I don't typically remember much from the many years of formal schooling that academics go through. I do remember the time my Zoology professor imitated the mating dance of a crab, when I successfully explained the Lokta-Volterra equations to a less-eager audience, and digging experimental aquatic enclosures in the mud with a research team. For some reason some details about life remain while others fade, determining the content of what we remember and pass down to others. Because the modifications influence the cultural beliefs, knowledge, and behavior a population expresses, understanding this content bias may matter not just for understanding cultural variation, but also adaptive behaviors.
Mesoudi, A., Whiten, A., & Dunbar, R. (2006). A bias for social information in human cultural transmission. British Journal of Psychology, 97(3), 405–423.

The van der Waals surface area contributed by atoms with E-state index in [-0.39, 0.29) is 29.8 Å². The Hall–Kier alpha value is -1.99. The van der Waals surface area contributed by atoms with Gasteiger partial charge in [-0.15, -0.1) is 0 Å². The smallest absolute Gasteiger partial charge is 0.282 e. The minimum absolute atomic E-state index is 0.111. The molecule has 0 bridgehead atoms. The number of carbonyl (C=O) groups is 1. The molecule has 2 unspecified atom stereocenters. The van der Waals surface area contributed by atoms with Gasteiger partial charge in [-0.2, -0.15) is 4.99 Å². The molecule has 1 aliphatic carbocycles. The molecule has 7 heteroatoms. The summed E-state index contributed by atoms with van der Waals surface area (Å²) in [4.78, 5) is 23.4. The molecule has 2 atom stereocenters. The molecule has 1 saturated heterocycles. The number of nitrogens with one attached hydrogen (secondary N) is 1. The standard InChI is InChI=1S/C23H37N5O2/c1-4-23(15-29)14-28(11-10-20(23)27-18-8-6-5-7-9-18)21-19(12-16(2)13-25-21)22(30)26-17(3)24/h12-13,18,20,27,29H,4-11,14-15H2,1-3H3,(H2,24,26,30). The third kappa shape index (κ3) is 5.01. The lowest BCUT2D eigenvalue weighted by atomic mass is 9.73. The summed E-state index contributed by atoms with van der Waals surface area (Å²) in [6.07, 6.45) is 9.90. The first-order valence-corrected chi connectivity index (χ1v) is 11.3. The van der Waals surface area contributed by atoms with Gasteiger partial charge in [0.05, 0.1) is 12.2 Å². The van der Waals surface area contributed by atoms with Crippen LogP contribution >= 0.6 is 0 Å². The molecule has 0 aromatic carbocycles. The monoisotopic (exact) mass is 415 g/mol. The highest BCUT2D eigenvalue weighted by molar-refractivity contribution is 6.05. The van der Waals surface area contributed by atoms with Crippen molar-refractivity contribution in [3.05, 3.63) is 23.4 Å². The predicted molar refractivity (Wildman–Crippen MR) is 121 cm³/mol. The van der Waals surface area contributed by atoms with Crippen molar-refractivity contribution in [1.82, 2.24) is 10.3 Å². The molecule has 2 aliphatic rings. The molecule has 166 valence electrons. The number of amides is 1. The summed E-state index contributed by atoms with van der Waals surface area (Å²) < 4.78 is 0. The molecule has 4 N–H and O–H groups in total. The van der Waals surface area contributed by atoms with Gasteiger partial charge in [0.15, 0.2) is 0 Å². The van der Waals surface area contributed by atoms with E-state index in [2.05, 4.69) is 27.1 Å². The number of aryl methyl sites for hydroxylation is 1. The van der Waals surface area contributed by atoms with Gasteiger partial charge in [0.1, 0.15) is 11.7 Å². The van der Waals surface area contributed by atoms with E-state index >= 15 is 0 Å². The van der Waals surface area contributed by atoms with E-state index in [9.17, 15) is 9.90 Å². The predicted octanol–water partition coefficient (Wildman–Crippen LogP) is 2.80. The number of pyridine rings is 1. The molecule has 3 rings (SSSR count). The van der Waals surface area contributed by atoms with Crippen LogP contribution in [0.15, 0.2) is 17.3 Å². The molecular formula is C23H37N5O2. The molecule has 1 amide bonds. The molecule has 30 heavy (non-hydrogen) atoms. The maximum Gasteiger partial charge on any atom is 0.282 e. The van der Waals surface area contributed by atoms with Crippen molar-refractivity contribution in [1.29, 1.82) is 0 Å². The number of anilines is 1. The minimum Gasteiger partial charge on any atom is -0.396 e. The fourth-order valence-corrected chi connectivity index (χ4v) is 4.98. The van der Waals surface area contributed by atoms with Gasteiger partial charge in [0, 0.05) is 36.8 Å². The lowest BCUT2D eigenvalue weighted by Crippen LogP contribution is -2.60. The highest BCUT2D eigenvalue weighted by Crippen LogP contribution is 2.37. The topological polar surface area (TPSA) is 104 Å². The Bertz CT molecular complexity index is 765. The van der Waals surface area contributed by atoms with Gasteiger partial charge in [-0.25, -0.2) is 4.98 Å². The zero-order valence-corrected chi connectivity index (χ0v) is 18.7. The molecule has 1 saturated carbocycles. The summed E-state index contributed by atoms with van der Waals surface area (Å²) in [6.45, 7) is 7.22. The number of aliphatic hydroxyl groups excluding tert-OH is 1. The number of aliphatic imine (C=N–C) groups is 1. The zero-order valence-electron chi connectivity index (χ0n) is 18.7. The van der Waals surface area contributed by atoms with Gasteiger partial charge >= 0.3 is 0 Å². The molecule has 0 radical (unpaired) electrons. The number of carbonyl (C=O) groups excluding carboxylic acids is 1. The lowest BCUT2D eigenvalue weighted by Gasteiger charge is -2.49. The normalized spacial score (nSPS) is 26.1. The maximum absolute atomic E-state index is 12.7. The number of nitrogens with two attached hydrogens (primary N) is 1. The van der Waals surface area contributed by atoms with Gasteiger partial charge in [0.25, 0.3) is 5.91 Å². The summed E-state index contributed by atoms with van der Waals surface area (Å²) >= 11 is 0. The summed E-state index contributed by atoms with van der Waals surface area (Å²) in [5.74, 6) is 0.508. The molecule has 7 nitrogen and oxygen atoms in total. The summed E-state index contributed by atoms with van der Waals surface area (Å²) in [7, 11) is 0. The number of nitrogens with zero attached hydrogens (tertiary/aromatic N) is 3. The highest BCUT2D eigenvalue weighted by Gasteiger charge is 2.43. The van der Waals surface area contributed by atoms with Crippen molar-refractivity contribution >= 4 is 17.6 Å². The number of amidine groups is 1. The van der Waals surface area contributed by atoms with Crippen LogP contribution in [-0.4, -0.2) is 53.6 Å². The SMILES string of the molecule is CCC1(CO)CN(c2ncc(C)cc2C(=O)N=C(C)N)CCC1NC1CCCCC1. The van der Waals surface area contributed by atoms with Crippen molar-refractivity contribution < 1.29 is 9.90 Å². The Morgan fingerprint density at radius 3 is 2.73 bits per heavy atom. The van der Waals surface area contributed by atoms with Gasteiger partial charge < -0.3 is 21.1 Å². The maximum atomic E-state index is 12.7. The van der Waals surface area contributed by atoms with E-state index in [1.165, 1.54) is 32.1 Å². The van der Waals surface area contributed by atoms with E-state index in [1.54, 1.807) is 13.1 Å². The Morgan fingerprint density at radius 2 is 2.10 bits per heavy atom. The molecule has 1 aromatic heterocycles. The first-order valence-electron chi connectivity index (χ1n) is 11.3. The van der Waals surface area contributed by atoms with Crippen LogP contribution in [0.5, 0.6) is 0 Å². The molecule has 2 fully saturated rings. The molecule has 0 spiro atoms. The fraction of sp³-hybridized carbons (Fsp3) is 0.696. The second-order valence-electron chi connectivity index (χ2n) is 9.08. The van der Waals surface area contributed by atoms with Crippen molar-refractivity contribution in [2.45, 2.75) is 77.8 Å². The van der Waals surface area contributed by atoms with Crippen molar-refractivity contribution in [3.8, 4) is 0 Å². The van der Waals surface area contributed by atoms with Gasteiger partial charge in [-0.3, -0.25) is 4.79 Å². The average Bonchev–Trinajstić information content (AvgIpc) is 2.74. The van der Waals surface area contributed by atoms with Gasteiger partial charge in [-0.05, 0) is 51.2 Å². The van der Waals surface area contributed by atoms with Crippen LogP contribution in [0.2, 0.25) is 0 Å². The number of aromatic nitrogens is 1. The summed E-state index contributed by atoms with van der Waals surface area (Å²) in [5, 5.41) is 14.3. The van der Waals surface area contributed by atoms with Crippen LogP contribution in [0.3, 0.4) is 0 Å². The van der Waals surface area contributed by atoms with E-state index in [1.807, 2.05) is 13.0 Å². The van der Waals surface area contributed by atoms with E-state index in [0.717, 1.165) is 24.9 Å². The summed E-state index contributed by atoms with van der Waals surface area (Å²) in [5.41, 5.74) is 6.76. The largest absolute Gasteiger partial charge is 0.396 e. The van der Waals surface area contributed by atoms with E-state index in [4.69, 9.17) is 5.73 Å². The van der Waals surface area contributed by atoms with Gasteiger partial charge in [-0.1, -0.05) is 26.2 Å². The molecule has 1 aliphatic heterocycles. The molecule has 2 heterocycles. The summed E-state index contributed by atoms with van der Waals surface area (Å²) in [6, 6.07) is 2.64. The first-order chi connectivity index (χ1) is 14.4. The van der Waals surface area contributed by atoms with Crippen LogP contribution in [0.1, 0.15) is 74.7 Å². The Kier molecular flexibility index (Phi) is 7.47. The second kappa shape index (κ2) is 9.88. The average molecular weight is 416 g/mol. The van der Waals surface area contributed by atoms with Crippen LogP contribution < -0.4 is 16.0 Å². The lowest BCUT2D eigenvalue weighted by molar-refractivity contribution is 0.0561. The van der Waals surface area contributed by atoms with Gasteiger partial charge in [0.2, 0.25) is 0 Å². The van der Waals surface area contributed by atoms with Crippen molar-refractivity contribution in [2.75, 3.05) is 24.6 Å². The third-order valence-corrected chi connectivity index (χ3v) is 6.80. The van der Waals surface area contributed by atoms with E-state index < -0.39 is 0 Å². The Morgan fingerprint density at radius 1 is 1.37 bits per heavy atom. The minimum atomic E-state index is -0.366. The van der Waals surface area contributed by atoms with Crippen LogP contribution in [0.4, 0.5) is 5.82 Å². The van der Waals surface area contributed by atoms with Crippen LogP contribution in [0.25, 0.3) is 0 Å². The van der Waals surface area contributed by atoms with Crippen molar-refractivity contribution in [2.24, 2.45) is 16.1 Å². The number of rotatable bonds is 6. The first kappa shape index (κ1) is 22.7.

Some readings about content biases
Acerbi, A., & Bentley, R. A. (2014). Biases in cultural transmission shape the turnover of popular traits. Evolution and Human Behavior, 35(3), 228-236.
Acerbi, A., Kendal, J., & Tehrani, J. J. (2017). Cultural complexity and demography: The case of folktales. Evolution and human behavior, 38(4), 474-480.
Mesoudi, A., & Whiten, A. (2008). The multiple roles of cultural transmission experiments in understanding human cultural evolution. Philosophical Transactions of the Royal Society B: Biological Sciences, 363(1509), 3489-3501.
This project was supported by Grant #61105 from the John Templeton Foundation to the University of Tennessee, Knoxville (PIs: S. Gavrilets and P. J. Richerson) with assistance from the Center for the Dynamics of Social Complexity and the National Institute for Mathematical and Biological Synthesis at the University of Tennessee, Knoxville.
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